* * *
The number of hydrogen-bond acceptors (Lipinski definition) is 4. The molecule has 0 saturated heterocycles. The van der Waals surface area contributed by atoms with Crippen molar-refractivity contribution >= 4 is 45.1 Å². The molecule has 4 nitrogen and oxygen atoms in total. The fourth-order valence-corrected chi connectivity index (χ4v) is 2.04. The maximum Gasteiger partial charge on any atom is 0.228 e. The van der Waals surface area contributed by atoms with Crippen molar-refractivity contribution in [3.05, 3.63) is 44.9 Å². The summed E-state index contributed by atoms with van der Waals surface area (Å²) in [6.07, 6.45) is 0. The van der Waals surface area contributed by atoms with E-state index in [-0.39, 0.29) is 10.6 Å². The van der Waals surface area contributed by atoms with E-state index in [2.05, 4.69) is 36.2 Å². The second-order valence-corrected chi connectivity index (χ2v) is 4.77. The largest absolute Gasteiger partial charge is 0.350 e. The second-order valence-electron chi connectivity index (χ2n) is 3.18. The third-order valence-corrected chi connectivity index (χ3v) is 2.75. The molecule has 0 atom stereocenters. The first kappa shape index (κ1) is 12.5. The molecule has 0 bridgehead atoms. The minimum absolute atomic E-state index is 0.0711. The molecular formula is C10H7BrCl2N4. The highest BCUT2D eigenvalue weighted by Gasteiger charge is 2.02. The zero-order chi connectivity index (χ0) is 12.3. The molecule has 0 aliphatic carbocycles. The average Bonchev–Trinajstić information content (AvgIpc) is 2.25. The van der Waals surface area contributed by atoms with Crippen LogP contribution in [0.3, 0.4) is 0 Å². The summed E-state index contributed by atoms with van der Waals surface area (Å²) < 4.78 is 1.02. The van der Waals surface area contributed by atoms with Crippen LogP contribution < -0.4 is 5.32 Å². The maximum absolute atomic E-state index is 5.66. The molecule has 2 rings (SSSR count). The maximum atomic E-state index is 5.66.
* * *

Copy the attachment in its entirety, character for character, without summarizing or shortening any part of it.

The number of hydrogen-bond acceptors (Lipinski definition) is 4. The molecule has 0 saturated heterocycles. The van der Waals surface area contributed by atoms with Crippen molar-refractivity contribution >= 4 is 45.1 Å². The molecule has 4 nitrogen and oxygen atoms in total. The fourth-order valence-corrected chi connectivity index (χ4v) is 2.04. The maximum Gasteiger partial charge on any atom is 0.228 e. The van der Waals surface area contributed by atoms with Crippen molar-refractivity contribution in [3.05, 3.63) is 44.9 Å². The summed E-state index contributed by atoms with van der Waals surface area (Å²) in [6.07, 6.45) is 0. The van der Waals surface area contributed by atoms with E-state index in [-0.39, 0.29) is 10.6 Å². The van der Waals surface area contributed by atoms with E-state index in [2.05, 4.69) is 36.2 Å². The second-order valence-corrected chi connectivity index (χ2v) is 4.77. The largest absolute Gasteiger partial charge is 0.350 e. The second-order valence-electron chi connectivity index (χ2n) is 3.18. The third-order valence-corrected chi connectivity index (χ3v) is 2.75. The molecule has 0 atom stereocenters. The first kappa shape index (κ1) is 12.5. The molecule has 0 bridgehead atoms. The minimum absolute atomic E-state index is 0.0711. The molecular formula is C10H7BrCl2N4. The highest BCUT2D eigenvalue weighted by Gasteiger charge is 2.02. The zero-order chi connectivity index (χ0) is 12.3. The molecule has 0 aliphatic carbocycles. The average Bonchev–Trinajstić information content (AvgIpc) is 2.25. The van der Waals surface area contributed by atoms with Crippen LogP contribution in [0.3, 0.4) is 0 Å². The summed E-state index contributed by atoms with van der Waals surface area (Å²) < 4.78 is 1.02. The van der Waals surface area contributed by atoms with Crippen LogP contribution < -0.4 is 5.32 Å². The maximum absolute atomic E-state index is 5.66. The molecule has 2 rings (SSSR count). The maximum atomic E-state index is 5.66.